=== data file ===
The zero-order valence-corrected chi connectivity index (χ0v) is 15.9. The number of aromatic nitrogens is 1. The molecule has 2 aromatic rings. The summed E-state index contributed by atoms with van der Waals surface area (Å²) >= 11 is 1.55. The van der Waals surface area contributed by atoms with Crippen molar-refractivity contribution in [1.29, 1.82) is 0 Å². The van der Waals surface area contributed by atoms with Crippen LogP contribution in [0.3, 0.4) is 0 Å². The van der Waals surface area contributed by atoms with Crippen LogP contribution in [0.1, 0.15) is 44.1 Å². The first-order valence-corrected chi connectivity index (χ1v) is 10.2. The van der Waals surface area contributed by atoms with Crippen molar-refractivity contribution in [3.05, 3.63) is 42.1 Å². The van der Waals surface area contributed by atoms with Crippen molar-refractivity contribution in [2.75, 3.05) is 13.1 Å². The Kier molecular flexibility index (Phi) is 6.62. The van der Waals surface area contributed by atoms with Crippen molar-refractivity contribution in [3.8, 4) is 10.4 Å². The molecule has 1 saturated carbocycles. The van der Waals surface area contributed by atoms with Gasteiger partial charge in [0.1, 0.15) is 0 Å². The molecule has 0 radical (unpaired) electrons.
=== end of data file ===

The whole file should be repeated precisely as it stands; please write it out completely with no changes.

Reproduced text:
The zero-order valence-corrected chi connectivity index (χ0v) is 15.9. The number of aromatic nitrogens is 1. The molecule has 2 aromatic rings. The summed E-state index contributed by atoms with van der Waals surface area (Å²) >= 11 is 1.55. The van der Waals surface area contributed by atoms with Crippen molar-refractivity contribution in [1.29, 1.82) is 0 Å². The van der Waals surface area contributed by atoms with Crippen LogP contribution in [0.3, 0.4) is 0 Å². The van der Waals surface area contributed by atoms with Crippen LogP contribution in [0.1, 0.15) is 44.1 Å². The first-order valence-corrected chi connectivity index (χ1v) is 10.2. The van der Waals surface area contributed by atoms with Crippen molar-refractivity contribution in [3.05, 3.63) is 42.1 Å². The van der Waals surface area contributed by atoms with Crippen molar-refractivity contribution in [2.75, 3.05) is 13.1 Å². The Kier molecular flexibility index (Phi) is 6.62. The van der Waals surface area contributed by atoms with Crippen molar-refractivity contribution in [3.8, 4) is 10.4 Å². The molecule has 1 saturated carbocycles. The van der Waals surface area contributed by atoms with Gasteiger partial charge in [0.1, 0.15) is 0 Å². The molecule has 0 radical (unpaired) electrons.